Jim’s certifications and licenses include Master Peace Officer, Instructor Proficiency, Firearms Instructor, and Advanced EMT. He has well over 5000 hours of documented law enforcement training including multiple instructor certifications in emergency vehicle operations, force on force training, and active threat training.
He holds an AAS in Business from Tarrant County College, a BAAS in Emergency Administration and Disaster Planning from the University of North Texas, and an MS in Criminal Justice Leadership and Management from Sam Houston State University.
Dr. Giao Phan, Dean, Public and Social Services
Giao Phan knows from personal experience how a quality education can change the trajectory of a person’s life. When her family arrived in the US after fleeing the Vietnam War, they spoke no English and struggled to make ends meet. Yet her parents instilled in her and her siblings the importance of helping others and the belief that education would provide a better life.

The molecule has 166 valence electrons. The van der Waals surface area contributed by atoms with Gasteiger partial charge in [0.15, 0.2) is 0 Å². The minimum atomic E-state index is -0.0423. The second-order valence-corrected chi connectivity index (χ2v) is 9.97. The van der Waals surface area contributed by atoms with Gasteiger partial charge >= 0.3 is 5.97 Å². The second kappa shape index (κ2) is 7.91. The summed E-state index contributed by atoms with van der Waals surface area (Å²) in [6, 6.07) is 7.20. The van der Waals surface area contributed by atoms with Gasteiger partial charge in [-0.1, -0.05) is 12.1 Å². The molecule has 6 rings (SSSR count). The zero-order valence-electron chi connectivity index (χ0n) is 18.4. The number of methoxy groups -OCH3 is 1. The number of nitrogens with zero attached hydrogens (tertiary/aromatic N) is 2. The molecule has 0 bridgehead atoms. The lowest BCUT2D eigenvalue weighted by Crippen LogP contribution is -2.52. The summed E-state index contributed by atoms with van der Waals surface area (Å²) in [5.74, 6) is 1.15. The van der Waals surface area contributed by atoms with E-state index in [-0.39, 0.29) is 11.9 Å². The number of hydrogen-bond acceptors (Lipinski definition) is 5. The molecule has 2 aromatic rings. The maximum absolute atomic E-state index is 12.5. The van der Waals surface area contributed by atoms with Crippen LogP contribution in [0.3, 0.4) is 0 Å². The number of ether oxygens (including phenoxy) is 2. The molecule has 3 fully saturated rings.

Despite having a difficult time in school due to the language barrier and having to help support her family, she knew in the first grade that she wanted to become a teacher. She started her career straight out of college by volunteering with the Peace Corps, where she served as an English teacher trainer in a remote barrio in the Philippines. The entire experience was eye-opening for her: first time on an airplane, first time seeing waterfalls, snorkeling and caving, and the first time seeing the universal connection between poverty and education.
Giao taught in economically disadvantaged schools in New York City and Texas while earning her master’s degree from Teachers College Columbia University and her doctorate in Educational Policy and Planning from UT Austin. She served as the founding chair and professor of the Education Instruction department at ACC for ten years before becoming dean of Public and Social Services.